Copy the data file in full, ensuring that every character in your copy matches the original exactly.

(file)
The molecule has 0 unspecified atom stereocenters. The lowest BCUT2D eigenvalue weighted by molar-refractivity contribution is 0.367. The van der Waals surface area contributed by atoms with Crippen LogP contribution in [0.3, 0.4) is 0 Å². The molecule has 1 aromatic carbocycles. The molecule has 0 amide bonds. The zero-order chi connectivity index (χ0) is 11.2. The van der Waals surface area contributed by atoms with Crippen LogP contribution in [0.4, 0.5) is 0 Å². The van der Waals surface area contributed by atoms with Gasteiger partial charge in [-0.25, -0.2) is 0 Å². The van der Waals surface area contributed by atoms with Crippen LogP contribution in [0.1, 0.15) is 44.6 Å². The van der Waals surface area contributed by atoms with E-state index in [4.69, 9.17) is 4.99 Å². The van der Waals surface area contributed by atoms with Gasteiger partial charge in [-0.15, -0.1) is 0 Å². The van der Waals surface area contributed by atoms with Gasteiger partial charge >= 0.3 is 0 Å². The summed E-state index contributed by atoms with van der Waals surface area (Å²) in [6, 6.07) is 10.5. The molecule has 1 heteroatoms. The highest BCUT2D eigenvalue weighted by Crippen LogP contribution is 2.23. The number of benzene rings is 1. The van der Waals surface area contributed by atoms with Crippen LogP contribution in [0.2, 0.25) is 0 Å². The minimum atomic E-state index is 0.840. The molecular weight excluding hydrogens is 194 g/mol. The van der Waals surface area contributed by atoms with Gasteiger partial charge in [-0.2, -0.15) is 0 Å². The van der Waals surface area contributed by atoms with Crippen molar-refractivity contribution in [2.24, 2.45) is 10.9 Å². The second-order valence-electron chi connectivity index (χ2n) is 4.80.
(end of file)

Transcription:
The molecule has 0 unspecified atom stereocenters. The lowest BCUT2D eigenvalue weighted by molar-refractivity contribution is 0.367. The van der Waals surface area contributed by atoms with Crippen LogP contribution in [0.3, 0.4) is 0 Å². The molecule has 1 aromatic carbocycles. The molecule has 0 amide bonds. The zero-order chi connectivity index (χ0) is 11.2. The van der Waals surface area contributed by atoms with Crippen LogP contribution in [0.4, 0.5) is 0 Å². The van der Waals surface area contributed by atoms with Gasteiger partial charge in [-0.25, -0.2) is 0 Å². The van der Waals surface area contributed by atoms with Crippen LogP contribution in [0.1, 0.15) is 44.6 Å². The van der Waals surface area contributed by atoms with E-state index in [4.69, 9.17) is 4.99 Å². The van der Waals surface area contributed by atoms with Gasteiger partial charge in [-0.15, -0.1) is 0 Å². The van der Waals surface area contributed by atoms with Gasteiger partial charge >= 0.3 is 0 Å². The summed E-state index contributed by atoms with van der Waals surface area (Å²) in [6, 6.07) is 10.5. The molecule has 1 heteroatoms. The highest BCUT2D eigenvalue weighted by Crippen LogP contribution is 2.23. The number of benzene rings is 1. The van der Waals surface area contributed by atoms with Crippen LogP contribution in [0.2, 0.25) is 0 Å². The minimum atomic E-state index is 0.840. The molecular weight excluding hydrogens is 194 g/mol. The van der Waals surface area contributed by atoms with Gasteiger partial charge in [-0.2, -0.15) is 0 Å². The van der Waals surface area contributed by atoms with Crippen molar-refractivity contribution in [2.24, 2.45) is 10.9 Å². The second-order valence-electron chi connectivity index (χ2n) is 4.80.